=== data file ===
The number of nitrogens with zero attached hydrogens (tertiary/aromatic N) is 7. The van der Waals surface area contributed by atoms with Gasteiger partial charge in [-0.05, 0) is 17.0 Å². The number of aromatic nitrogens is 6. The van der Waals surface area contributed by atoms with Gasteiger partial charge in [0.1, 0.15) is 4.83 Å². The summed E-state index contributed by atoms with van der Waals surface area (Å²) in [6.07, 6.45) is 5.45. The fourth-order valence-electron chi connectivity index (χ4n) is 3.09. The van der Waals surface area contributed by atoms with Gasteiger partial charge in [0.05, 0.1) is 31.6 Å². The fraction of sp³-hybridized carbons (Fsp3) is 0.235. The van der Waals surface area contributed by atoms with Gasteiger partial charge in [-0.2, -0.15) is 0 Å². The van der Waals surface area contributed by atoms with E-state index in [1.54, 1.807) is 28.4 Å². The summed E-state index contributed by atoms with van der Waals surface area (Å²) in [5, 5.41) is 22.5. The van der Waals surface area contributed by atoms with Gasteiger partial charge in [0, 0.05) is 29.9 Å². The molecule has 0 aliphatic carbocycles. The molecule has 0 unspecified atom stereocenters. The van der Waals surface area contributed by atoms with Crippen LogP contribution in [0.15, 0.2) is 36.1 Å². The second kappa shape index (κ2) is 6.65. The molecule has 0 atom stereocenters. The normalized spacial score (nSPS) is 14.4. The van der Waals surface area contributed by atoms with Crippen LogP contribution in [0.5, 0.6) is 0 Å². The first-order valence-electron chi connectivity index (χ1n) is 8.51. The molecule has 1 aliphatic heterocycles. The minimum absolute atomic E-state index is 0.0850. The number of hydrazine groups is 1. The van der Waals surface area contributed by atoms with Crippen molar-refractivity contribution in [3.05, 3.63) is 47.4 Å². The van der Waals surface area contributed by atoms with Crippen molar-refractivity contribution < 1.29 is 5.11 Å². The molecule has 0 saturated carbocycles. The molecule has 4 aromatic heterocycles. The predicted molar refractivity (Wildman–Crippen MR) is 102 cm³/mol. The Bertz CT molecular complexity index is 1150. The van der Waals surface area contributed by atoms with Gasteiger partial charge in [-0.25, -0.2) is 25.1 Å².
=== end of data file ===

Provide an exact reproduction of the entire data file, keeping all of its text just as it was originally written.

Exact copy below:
The number of nitrogens with zero attached hydrogens (tertiary/aromatic N) is 7. The van der Waals surface area contributed by atoms with Gasteiger partial charge in [-0.05, 0) is 17.0 Å². The number of aromatic nitrogens is 6. The van der Waals surface area contributed by atoms with Gasteiger partial charge in [0.1, 0.15) is 4.83 Å². The summed E-state index contributed by atoms with van der Waals surface area (Å²) in [6.07, 6.45) is 5.45. The fourth-order valence-electron chi connectivity index (χ4n) is 3.09. The van der Waals surface area contributed by atoms with Gasteiger partial charge in [0.05, 0.1) is 31.6 Å². The fraction of sp³-hybridized carbons (Fsp3) is 0.235. The van der Waals surface area contributed by atoms with Gasteiger partial charge in [-0.2, -0.15) is 0 Å². The van der Waals surface area contributed by atoms with E-state index in [1.54, 1.807) is 28.4 Å². The summed E-state index contributed by atoms with van der Waals surface area (Å²) in [5, 5.41) is 22.5. The van der Waals surface area contributed by atoms with Gasteiger partial charge in [0, 0.05) is 29.9 Å². The molecule has 0 aliphatic carbocycles. The molecule has 0 unspecified atom stereocenters. The van der Waals surface area contributed by atoms with Crippen LogP contribution in [0.15, 0.2) is 36.1 Å². The second kappa shape index (κ2) is 6.65. The molecule has 0 atom stereocenters. The normalized spacial score (nSPS) is 14.4. The van der Waals surface area contributed by atoms with Crippen LogP contribution in [0.5, 0.6) is 0 Å². The first-order valence-electron chi connectivity index (χ1n) is 8.51. The molecule has 1 aliphatic heterocycles. The minimum absolute atomic E-state index is 0.0850. The number of hydrazine groups is 1. The van der Waals surface area contributed by atoms with Crippen molar-refractivity contribution in [3.05, 3.63) is 47.4 Å². The van der Waals surface area contributed by atoms with Crippen molar-refractivity contribution < 1.29 is 5.11 Å². The molecule has 0 saturated carbocycles. The molecule has 4 aromatic heterocycles. The predicted molar refractivity (Wildman–Crippen MR) is 102 cm³/mol. The Bertz CT molecular complexity index is 1150. The van der Waals surface area contributed by atoms with Gasteiger partial charge in [-0.25, -0.2) is 25.1 Å².